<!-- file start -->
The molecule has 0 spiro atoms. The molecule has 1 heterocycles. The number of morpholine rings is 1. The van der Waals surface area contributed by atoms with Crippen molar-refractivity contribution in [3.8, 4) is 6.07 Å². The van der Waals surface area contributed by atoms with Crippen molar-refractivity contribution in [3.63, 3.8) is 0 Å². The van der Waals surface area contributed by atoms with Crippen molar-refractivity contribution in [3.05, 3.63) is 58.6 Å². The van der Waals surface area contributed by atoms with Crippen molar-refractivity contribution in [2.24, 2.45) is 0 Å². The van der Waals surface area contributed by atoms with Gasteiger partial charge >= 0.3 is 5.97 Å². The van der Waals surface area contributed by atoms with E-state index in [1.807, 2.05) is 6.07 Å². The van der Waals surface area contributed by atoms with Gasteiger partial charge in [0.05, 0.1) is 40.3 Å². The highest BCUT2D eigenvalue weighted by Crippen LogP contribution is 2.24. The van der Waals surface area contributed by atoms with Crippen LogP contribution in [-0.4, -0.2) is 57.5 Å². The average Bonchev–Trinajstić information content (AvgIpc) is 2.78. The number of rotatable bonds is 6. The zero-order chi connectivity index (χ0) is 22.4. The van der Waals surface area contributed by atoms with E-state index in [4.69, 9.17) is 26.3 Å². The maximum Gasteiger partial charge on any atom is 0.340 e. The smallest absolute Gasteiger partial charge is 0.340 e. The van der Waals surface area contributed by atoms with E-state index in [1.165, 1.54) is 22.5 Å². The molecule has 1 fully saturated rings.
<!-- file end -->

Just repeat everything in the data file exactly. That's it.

The molecule has 0 spiro atoms. The molecule has 1 heterocycles. The number of morpholine rings is 1. The van der Waals surface area contributed by atoms with Crippen molar-refractivity contribution in [3.8, 4) is 6.07 Å². The van der Waals surface area contributed by atoms with Crippen molar-refractivity contribution in [3.63, 3.8) is 0 Å². The van der Waals surface area contributed by atoms with Crippen molar-refractivity contribution in [3.05, 3.63) is 58.6 Å². The van der Waals surface area contributed by atoms with Crippen molar-refractivity contribution in [2.24, 2.45) is 0 Å². The van der Waals surface area contributed by atoms with Gasteiger partial charge >= 0.3 is 5.97 Å². The van der Waals surface area contributed by atoms with E-state index in [1.807, 2.05) is 6.07 Å². The van der Waals surface area contributed by atoms with Gasteiger partial charge in [0.05, 0.1) is 40.3 Å². The highest BCUT2D eigenvalue weighted by Crippen LogP contribution is 2.24. The van der Waals surface area contributed by atoms with Crippen LogP contribution in [-0.4, -0.2) is 57.5 Å². The average Bonchev–Trinajstić information content (AvgIpc) is 2.78. The number of rotatable bonds is 6. The zero-order chi connectivity index (χ0) is 22.4. The van der Waals surface area contributed by atoms with E-state index in [4.69, 9.17) is 26.3 Å². The maximum Gasteiger partial charge on any atom is 0.340 e. The smallest absolute Gasteiger partial charge is 0.340 e. The van der Waals surface area contributed by atoms with E-state index in [1.165, 1.54) is 22.5 Å². The molecule has 1 fully saturated rings.